AD #1614 – New Shelby GT350 Details, Synthetic Superior to Leather?, BMW Posts Q1 Earnings

May 6th, 2015 at 11:56am

Runtime: 7:13

- BMW Posts Strong Q1 Earnings
- Freightliner Tests Autonomous Truck
- Synthetic Superior to Leather?
- Why JLR Avoids India Import Tariff
- New Shelby GT350 Details

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42 Comments to “AD #1614 – New Shelby GT350 Details, Synthetic Superior to Leather?, BMW Posts Q1 Earnings”

  1. pedro fernandez Says:

    I never liked leather for car seats, I do enjoy the aroma it gives off when new, but then it goes away and it requires a lot of upkeep, otherwise it gets bad over time, give me a nice comfy cloth anytime.

  2. pedro fernandez Says:

    Robo trucks out on the open road make a lot more sense than cars in an urban, heavy traffic scenario. It would take care of the fatigued driver issue, the most common reason for truck accidents and deaths.

  3. HtG Says:

    Shelby GT350

    Holy Mother of Hell

    —–
    Miata Pre-Order

    Still lots of automatics available, boys. ;)

  4. HtG Says:

    2. Man would that be great if truckers could relax their eyes and attention from time to time. That these folks are also trained and regulated gives me more confidence in making the rigs autonomous.

  5. RumNCoke Says:

    Here we are fascinated with the technology of autonomous vehicles. But the real battle is going to be with the lawyers. What commercial carrier is going to make a leap of faith and be first to implement autonomous or even semi-autonomous trucks?

    Call me old-fashioned but having that semi rig rumbling along beside me on the interstate without a human at the wheel gives me the willies.

  6. Jon M Says:

    Autonomous semi truck? Hmm, I’m thinking something more akin to autopilot on a commercial airliner. Wisely, a driver would still need to be in the driver’s seat to takeover when necessary, but can otherwise do what he/she can to pass the time. And while I am not and never have been an OTR or local truck driver, I don’t imagine I would be so enthusiastic about sitting in the driver’s seat finding ways to pass the time while on autopilot.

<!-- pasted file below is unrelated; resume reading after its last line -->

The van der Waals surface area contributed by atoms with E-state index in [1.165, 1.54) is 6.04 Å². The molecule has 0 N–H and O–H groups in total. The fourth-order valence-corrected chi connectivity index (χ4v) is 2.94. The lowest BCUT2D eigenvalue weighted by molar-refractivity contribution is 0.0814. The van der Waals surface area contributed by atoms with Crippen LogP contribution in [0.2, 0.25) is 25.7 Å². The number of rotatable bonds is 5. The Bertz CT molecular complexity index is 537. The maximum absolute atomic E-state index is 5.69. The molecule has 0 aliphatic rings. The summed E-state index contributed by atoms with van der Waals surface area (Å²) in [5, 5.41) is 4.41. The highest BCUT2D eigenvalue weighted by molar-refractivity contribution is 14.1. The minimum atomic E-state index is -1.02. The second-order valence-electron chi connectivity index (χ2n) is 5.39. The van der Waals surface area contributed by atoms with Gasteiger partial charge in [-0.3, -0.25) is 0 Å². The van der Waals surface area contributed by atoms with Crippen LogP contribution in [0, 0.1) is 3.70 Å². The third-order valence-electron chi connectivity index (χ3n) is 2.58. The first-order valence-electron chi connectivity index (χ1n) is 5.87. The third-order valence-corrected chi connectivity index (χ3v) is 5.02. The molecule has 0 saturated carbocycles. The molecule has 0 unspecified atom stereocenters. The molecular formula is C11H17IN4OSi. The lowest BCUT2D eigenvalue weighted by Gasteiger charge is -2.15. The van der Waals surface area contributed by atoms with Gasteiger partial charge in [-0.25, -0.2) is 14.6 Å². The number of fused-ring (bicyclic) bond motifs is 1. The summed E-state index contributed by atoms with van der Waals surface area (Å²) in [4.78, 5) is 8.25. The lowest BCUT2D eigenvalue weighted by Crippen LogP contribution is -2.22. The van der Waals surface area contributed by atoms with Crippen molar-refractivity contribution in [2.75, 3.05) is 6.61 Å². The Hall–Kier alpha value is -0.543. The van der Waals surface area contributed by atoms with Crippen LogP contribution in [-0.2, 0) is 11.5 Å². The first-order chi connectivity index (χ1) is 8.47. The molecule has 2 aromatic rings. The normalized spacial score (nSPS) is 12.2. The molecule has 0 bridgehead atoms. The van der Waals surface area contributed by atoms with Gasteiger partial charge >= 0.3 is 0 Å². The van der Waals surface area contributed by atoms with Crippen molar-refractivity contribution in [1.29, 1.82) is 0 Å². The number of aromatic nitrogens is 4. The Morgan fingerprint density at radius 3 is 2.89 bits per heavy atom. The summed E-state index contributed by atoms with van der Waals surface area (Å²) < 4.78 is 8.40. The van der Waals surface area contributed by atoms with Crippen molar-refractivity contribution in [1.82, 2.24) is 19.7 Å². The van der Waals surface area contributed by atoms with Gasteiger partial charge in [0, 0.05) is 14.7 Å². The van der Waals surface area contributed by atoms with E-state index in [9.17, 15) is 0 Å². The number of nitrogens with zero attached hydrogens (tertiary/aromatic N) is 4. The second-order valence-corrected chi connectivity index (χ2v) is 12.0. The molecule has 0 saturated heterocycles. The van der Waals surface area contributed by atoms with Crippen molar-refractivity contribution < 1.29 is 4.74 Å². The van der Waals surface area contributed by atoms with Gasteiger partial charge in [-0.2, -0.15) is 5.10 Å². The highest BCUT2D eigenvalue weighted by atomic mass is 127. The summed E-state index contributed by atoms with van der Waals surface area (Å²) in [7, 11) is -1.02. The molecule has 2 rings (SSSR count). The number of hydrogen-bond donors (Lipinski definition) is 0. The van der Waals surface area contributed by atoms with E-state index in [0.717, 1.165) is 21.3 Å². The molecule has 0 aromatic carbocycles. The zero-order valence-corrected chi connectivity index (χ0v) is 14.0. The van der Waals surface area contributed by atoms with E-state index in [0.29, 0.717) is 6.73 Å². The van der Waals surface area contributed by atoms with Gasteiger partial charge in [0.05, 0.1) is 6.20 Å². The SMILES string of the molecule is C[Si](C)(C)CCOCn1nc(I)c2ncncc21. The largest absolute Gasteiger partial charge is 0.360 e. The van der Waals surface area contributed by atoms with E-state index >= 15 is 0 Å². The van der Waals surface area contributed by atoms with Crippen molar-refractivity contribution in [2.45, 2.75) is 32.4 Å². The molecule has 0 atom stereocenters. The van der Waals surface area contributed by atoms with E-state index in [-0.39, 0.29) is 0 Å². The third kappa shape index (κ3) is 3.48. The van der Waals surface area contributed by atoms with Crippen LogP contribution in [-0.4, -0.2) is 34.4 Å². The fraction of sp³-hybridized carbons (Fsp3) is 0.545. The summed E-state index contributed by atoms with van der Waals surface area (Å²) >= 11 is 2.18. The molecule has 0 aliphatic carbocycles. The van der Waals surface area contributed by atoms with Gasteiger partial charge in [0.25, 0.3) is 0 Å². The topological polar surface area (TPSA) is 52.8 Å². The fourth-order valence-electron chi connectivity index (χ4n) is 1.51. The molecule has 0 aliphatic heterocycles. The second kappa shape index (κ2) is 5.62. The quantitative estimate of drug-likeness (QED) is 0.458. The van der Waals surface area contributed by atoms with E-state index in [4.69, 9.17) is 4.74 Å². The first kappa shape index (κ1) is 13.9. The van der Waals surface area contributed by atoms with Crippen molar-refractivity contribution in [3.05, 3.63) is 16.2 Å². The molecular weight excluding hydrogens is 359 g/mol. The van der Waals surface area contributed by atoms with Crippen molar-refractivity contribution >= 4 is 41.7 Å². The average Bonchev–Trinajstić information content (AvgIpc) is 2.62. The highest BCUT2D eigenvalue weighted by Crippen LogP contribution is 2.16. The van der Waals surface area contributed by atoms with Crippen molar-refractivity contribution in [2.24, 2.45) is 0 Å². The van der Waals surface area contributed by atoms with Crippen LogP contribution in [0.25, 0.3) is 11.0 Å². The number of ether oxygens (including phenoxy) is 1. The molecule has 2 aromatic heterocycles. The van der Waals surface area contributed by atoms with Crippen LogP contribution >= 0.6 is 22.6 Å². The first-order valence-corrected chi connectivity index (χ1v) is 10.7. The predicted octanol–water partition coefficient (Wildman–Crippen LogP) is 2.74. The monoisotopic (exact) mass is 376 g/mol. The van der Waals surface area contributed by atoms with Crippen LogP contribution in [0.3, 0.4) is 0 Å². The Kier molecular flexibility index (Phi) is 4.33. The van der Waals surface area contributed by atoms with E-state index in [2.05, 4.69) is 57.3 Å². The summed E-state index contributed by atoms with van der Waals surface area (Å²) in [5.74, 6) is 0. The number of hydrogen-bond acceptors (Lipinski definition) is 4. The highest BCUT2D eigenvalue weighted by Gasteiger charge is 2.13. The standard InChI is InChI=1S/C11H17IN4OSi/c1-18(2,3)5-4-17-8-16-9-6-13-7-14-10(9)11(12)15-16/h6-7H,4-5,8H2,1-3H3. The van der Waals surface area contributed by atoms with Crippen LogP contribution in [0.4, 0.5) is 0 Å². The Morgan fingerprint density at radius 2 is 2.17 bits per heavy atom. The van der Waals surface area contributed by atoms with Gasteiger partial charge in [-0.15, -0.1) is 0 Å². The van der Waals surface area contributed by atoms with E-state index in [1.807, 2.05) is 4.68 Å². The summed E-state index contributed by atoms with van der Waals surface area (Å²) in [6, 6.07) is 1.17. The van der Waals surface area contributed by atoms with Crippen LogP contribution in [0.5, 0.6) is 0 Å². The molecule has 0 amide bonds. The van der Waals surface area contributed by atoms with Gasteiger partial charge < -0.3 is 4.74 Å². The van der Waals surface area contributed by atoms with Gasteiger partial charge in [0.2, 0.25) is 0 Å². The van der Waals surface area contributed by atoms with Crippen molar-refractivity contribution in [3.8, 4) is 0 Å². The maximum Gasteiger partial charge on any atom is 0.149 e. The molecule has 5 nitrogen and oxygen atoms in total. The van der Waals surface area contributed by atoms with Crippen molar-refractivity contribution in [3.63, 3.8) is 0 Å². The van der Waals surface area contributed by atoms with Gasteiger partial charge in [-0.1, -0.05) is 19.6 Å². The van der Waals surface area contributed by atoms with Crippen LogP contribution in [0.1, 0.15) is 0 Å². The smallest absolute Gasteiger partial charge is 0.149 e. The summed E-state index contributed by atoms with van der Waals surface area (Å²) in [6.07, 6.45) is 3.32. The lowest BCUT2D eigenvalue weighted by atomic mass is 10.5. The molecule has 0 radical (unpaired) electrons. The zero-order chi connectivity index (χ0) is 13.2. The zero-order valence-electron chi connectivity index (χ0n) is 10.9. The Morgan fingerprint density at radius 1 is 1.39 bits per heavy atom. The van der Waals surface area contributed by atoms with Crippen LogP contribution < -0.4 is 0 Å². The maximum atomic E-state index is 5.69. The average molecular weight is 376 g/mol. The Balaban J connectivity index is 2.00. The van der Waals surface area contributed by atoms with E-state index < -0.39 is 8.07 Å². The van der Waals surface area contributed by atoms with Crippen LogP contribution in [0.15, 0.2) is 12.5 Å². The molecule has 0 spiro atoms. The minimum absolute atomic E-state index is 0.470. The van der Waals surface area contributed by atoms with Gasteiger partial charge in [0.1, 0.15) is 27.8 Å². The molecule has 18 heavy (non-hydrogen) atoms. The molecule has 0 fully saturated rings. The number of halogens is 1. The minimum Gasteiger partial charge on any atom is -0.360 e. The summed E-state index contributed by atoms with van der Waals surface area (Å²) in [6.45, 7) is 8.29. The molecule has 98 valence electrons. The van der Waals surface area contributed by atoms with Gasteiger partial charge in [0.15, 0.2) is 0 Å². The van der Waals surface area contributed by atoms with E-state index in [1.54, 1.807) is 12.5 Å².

7. Kit Gerhart Says:

    In the AAH, Mr. Busse mentioned that “named” vinyl, like Alcantara, goes over a lot better in expensive cars, than just calling in vinyl. MBTex is ok in a $60K E-Class, but “vinyl” probably wouldn’t be.

    I forget what they called the vinyl seats in my MINI, but it was something other than vinyl.

  8. buzzerd Says:

    @Rum. We see Lots! Of bad rig drivers in this town so I don’t have a problem with the auto pilot when it comes.

  9. Kit Gerhart Says:

    1, Yeah, cloth is the best material for car seats, and what they make now lasts about forever. For whatever reason, though, cloth is considered “cheap,” even when it looks good.

  10. buzzerd Says:

    any time they pre face the word leather with another word it isn’t leather, like genuine Corinthian Leather.

  11. Kit Gerhart Says:

    It looks like they are going all out with the GT350. I’m sure it will be fast, but for what it will cost, I think I’d rather have a Cayman or Corvette.

  12. HtG Says:

    You may have spoken too soon, Kit. Peter D. ranted today that 18 months after the Ford GT comes out it will, “…be joined by a limited-production, mid-engined Corvette. How cool is that?”

    Sounds like the man knows something.

  13. Kit Gerhart Says:

    Interesting.

  14. Mike Says:

    I have done development work on the use of leather on various surfaces inside the vehicle. Leather is a perfectly terrible material in terms of durability. It dries out, it splits and it cannot withstand UV exposure. A convertible is a particularly bad place for leather due to the sun load. All you have to do is take a walk through the boneyard. The leather on cars 6-10 years old is almost always in far worse shape than the various cloth or leather like materials.

  15. Bob Wilson Says:

    The remaining 3 of 4 unionized drivers might object.

    Of course all contents have to be on pallets so the robot fork lifts can load and unload trailers. Add robot clerks and customers and we’re ready for Terminator IV.

    Bob Wilson

  16. pedro fernandez Says:

    According to TTAC reports, Porsche Macan is the HOT vehicle now, I remember reading all the terrific reviews when it cam out and it was barely selling, I guess its time has come. Word of mouth advertising?

  17. G.A.Branigan Says: